Anterior Cruciate Ligament (ACL) Injuries
About ACL Injuries
Knee injuries are common among active kids, especially athletes, and a torn anterior cruciate ligament (ACL) — a ligament that helps give the knee its stability — is one of the most common types of knee injuries.
Kids who play contact sports (like football and basketball) or so-called "cutting" sports (like soccer and baseball that feature swift, abrupt movements such as pivoting, stopping, or turning on a dime) are most likely to get ACL injuries.
The injury also happens when a child jumps and lands on the feet with knees straight or "locked"instead of flexed, putting excessive pressure on the knee joint and causing the ACL, a rope-like band, to tear or break apart.
Teenage girls are 8 to 10 times more likely than boys to tear an ACL. That's because girls have different risk factors that make ACL injuries more likely, such as body shape, limb alignment, neuromuscular control, and hormones that might loosen the ligament.
ACL injuries can be very painful, causing a child to be unsteady on the feet and have difficulty walking. Depending on the age of the child and the severity of the injury, a torn ACL often requires surgery in addition to 6 to 12 months of rehabilitation.
What an ACL Does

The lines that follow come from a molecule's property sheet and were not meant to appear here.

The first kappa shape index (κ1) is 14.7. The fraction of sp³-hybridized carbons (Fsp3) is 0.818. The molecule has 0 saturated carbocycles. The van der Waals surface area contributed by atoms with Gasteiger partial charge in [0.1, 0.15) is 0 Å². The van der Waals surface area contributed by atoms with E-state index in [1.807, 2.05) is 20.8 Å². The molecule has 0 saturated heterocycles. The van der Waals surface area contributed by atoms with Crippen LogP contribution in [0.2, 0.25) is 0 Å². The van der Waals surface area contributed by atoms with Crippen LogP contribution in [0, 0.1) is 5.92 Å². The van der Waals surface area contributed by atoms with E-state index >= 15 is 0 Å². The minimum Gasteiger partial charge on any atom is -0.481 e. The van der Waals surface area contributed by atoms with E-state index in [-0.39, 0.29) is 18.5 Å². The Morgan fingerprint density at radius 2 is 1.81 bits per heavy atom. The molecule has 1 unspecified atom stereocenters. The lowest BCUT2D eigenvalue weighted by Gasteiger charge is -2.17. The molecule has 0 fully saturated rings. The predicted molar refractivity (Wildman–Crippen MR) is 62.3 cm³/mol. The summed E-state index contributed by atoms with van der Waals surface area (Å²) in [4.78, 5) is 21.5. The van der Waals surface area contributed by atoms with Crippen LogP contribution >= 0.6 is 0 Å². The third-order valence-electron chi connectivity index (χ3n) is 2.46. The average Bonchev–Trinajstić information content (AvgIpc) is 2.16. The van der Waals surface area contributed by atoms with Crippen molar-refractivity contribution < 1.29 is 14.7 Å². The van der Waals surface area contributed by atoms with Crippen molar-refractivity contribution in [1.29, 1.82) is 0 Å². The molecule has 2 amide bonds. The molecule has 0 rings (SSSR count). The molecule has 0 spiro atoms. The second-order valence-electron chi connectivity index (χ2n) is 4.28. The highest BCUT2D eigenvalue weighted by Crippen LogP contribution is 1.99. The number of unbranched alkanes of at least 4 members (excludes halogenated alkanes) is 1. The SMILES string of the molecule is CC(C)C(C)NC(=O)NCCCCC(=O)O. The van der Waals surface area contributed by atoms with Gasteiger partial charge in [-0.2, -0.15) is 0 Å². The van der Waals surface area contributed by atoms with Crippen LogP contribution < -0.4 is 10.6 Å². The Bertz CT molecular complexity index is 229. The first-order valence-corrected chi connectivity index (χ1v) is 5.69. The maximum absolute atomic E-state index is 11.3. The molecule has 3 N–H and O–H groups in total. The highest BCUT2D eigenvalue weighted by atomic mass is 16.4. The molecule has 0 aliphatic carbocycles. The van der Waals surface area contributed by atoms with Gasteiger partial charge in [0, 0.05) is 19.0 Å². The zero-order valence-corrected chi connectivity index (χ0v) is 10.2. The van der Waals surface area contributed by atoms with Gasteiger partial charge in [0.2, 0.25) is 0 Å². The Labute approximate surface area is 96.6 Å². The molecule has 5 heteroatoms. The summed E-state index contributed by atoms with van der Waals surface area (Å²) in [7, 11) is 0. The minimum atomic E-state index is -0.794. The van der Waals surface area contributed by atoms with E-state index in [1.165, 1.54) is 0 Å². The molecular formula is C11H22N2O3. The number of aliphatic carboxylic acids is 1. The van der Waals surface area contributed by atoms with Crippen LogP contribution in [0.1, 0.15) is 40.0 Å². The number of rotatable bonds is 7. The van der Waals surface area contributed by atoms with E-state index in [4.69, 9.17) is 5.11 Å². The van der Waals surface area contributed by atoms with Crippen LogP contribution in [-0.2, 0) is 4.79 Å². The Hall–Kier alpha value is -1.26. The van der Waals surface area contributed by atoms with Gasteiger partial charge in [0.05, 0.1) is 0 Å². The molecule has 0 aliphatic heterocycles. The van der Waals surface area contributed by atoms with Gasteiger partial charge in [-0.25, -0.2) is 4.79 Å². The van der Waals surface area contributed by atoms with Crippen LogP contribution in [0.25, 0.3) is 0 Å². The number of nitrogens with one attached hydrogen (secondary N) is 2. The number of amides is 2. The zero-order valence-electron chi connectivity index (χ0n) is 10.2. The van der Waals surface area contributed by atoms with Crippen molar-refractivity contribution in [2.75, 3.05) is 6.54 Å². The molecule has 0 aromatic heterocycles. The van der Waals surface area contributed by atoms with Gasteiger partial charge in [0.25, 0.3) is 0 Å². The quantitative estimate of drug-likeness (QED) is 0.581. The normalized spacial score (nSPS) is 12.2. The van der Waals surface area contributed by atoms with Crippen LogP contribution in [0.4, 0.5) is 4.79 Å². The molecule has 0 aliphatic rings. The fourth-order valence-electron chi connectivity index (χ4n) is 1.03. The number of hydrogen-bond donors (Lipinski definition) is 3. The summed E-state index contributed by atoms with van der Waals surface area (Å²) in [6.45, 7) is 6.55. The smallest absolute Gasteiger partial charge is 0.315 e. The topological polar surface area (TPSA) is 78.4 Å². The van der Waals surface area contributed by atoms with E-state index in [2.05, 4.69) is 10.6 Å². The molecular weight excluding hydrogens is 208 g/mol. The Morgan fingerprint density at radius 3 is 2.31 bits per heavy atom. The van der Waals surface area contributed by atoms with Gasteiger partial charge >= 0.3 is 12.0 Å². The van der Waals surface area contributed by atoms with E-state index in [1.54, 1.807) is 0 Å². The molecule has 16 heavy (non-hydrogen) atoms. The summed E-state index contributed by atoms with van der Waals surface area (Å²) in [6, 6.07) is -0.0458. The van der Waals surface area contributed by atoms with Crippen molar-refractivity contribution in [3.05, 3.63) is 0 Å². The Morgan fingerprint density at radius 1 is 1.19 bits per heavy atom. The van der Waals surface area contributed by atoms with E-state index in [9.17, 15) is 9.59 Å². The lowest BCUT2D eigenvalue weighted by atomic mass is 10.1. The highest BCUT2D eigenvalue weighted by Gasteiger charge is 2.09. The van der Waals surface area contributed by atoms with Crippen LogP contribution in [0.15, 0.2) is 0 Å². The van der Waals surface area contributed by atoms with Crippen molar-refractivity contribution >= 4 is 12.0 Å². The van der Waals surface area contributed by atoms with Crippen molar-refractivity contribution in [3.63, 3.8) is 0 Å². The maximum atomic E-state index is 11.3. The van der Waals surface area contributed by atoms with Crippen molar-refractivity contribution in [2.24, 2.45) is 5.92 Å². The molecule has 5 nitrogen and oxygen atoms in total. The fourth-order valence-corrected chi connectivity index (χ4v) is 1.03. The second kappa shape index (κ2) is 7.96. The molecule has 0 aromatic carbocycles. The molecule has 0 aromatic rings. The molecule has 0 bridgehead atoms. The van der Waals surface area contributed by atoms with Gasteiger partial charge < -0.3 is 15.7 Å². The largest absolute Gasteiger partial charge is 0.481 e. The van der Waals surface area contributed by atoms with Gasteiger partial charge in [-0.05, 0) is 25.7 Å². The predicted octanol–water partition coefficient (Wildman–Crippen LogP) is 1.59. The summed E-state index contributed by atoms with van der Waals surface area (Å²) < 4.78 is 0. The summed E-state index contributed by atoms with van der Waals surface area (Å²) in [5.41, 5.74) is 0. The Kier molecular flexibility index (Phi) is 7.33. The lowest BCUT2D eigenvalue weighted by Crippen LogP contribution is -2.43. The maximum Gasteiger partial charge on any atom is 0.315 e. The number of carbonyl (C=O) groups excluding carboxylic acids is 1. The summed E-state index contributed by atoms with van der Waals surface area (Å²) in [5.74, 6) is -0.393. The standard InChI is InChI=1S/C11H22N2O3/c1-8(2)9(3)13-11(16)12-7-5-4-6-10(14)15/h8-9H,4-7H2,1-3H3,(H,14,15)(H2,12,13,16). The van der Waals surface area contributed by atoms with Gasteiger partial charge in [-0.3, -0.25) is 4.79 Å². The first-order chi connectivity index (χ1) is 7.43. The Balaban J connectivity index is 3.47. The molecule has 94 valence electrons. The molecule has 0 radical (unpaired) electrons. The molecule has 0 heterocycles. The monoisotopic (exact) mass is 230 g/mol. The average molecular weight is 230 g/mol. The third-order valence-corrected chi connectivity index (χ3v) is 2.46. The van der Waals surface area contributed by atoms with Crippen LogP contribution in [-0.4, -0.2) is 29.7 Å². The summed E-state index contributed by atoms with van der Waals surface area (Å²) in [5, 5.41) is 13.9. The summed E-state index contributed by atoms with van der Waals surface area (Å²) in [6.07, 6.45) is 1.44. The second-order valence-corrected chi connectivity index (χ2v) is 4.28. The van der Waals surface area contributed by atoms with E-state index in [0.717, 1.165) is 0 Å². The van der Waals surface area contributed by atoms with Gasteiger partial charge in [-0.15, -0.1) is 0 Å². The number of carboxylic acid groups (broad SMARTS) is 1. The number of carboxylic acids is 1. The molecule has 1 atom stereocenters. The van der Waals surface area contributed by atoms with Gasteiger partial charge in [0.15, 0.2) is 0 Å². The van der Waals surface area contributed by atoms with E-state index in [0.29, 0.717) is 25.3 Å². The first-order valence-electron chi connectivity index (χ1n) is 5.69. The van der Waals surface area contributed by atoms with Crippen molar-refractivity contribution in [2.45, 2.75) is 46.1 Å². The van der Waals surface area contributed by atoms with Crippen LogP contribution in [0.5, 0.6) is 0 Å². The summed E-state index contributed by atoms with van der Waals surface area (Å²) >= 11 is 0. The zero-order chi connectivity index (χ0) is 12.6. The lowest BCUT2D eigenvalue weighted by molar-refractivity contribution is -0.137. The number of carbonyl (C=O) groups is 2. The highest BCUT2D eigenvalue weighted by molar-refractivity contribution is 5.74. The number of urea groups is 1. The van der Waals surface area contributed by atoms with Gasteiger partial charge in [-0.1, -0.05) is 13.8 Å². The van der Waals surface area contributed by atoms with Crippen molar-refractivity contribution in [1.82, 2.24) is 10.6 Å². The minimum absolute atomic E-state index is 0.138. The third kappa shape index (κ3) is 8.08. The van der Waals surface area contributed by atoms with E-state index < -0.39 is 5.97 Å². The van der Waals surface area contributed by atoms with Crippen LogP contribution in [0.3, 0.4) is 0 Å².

The ACL is one of the four main ligaments in the knee joint that connect it to the shinbone (tibia) and thighbone (femur). It is located deep within the joint, behind the kneecap (patella), above the shinbone, and below the thighbone.
Together with the PCL (posterior cruciate ligament), which crosses over it to form an "X," the ACL helps keep the knee stable while rotating.
Specifically, the ACL keeps the shinbone in place and prevents it from moving too far forward and away from the knee and thighbone. It also provides stability when rotating the shinbone.
Signs and Symptoms
Kids with a partially or completely torn ACL may or may not have symptoms, depending on the severity of the injury.
Most will have some instability when walking, feeling "wobbly" or unable to bear weight on the affected leg. Oftentimes there is pain, which can be very intense, and swelling of the knee joint, which can happen within 24 hours of the tear.
Many kids report hearing a "pop" sound — the sound of the ligament tearing. Others also report the knee feels "less tight" or less compact than it was before.
A child who has injured a knee — whether out on the field or at home — should stop all activity (to prevent further injury) and seek immediate medical care. In the meantime, keep the area iced — place the ice in a plastic bag, wrap the bag in a cloth, and hold it to the knee for up to 20 minutes at a time. Also, keep the knee elevated as much as possible to reduce swelling. Do not let your child bear weight on the knee.
Note: All information is for educational purposes only. For specific medical advice, diagnoses, and treatment, consult your doctor.
© 1995-2009 The Nemours Foundation. All rights reserved.
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